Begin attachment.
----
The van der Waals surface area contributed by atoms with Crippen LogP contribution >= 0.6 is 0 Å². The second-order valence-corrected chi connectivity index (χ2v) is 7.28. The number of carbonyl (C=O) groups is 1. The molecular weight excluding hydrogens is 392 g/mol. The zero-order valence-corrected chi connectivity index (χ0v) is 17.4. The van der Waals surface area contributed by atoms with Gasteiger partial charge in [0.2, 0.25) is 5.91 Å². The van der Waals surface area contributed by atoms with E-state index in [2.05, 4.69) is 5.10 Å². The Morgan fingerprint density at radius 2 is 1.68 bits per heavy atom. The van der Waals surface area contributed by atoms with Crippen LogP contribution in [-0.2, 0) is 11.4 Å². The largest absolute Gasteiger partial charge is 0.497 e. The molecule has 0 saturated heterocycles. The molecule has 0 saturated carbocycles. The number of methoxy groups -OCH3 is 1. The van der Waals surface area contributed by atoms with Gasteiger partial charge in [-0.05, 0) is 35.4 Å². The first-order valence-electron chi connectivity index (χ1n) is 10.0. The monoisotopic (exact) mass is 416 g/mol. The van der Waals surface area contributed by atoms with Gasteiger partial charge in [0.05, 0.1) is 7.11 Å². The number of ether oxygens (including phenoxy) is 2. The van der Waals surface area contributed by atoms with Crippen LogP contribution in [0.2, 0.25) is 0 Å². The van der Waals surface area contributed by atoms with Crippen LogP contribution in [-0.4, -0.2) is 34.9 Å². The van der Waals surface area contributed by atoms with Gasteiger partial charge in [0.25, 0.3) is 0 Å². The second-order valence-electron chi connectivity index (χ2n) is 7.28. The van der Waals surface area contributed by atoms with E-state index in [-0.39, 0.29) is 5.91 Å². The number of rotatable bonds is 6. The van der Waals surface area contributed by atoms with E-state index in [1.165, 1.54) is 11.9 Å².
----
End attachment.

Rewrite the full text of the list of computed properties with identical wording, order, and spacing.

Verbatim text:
The van der Waals surface area contributed by atoms with Crippen LogP contribution >= 0.6 is 0 Å². The second-order valence-corrected chi connectivity index (χ2v) is 7.28. The number of carbonyl (C=O) groups is 1. The molecular weight excluding hydrogens is 392 g/mol. The zero-order valence-corrected chi connectivity index (χ0v) is 17.4. The van der Waals surface area contributed by atoms with Gasteiger partial charge in [0.2, 0.25) is 5.91 Å². The van der Waals surface area contributed by atoms with E-state index in [2.05, 4.69) is 5.10 Å². The Morgan fingerprint density at radius 2 is 1.68 bits per heavy atom. The van der Waals surface area contributed by atoms with Crippen LogP contribution in [-0.2, 0) is 11.4 Å². The largest absolute Gasteiger partial charge is 0.497 e. The molecule has 0 saturated heterocycles. The molecule has 0 saturated carbocycles. The number of methoxy groups -OCH3 is 1. The van der Waals surface area contributed by atoms with Gasteiger partial charge in [-0.05, 0) is 35.4 Å². The first-order valence-electron chi connectivity index (χ1n) is 10.0. The monoisotopic (exact) mass is 416 g/mol. The van der Waals surface area contributed by atoms with Gasteiger partial charge in [0.05, 0.1) is 7.11 Å². The number of ether oxygens (including phenoxy) is 2. The van der Waals surface area contributed by atoms with Crippen LogP contribution in [0.2, 0.25) is 0 Å². The van der Waals surface area contributed by atoms with Crippen LogP contribution in [-0.4, -0.2) is 34.9 Å². The van der Waals surface area contributed by atoms with Gasteiger partial charge in [0.25, 0.3) is 0 Å². The second-order valence-electron chi connectivity index (χ2n) is 7.28. The van der Waals surface area contributed by atoms with E-state index in [-0.39, 0.29) is 5.91 Å². The number of rotatable bonds is 6. The van der Waals surface area contributed by atoms with E-state index in [1.165, 1.54) is 11.9 Å².